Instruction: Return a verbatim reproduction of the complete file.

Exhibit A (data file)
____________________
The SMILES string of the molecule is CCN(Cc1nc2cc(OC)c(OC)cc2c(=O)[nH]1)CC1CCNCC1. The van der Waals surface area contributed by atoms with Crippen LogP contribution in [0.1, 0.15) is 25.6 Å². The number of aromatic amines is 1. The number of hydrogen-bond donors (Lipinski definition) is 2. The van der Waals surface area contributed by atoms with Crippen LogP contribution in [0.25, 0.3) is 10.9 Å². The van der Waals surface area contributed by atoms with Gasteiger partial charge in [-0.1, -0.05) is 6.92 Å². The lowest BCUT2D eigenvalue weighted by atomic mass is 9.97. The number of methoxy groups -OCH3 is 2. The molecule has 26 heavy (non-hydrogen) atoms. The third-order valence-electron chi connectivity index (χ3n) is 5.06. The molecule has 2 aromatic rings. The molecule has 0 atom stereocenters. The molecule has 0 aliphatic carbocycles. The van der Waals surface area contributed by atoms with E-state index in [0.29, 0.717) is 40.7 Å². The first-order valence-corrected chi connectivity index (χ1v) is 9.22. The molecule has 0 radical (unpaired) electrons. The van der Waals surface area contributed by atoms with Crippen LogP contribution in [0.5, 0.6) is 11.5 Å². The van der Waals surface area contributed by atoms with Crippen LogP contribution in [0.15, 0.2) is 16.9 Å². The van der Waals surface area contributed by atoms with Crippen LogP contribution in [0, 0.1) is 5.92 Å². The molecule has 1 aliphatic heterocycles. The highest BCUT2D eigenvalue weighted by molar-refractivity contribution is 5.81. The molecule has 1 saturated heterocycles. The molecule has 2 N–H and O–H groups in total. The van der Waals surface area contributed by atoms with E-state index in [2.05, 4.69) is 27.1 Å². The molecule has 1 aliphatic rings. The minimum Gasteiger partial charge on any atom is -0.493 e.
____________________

The SMILES string of the molecule is CCN(Cc1nc2cc(OC)c(OC)cc2c(=O)[nH]1)CC1CCNCC1. The van der Waals surface area contributed by atoms with Crippen LogP contribution in [0.1, 0.15) is 25.6 Å². The number of aromatic amines is 1. The number of hydrogen-bond donors (Lipinski definition) is 2. The van der Waals surface area contributed by atoms with Crippen LogP contribution in [0.25, 0.3) is 10.9 Å². The van der Waals surface area contributed by atoms with Gasteiger partial charge in [-0.1, -0.05) is 6.92 Å². The lowest BCUT2D eigenvalue weighted by atomic mass is 9.97. The number of methoxy groups -OCH3 is 2. The molecule has 26 heavy (non-hydrogen) atoms. The third-order valence-electron chi connectivity index (χ3n) is 5.06. The molecule has 2 aromatic rings. The molecule has 0 atom stereocenters. The molecule has 0 aliphatic carbocycles. The van der Waals surface area contributed by atoms with E-state index in [0.29, 0.717) is 40.7 Å². The first-order valence-corrected chi connectivity index (χ1v) is 9.22. The molecule has 0 radical (unpaired) electrons. The van der Waals surface area contributed by atoms with Crippen LogP contribution in [0.5, 0.6) is 11.5 Å². The van der Waals surface area contributed by atoms with Crippen LogP contribution in [0.15, 0.2) is 16.9 Å². The van der Waals surface area contributed by atoms with Crippen LogP contribution in [0, 0.1) is 5.92 Å². The molecule has 1 aliphatic heterocycles. The highest BCUT2D eigenvalue weighted by molar-refractivity contribution is 5.81. The molecule has 1 saturated heterocycles. The molecule has 2 N–H and O–H groups in total. The van der Waals surface area contributed by atoms with E-state index in [2.05, 4.69) is 27.1 Å². The molecule has 1 aliphatic rings. The minimum Gasteiger partial charge on any atom is -0.493 e.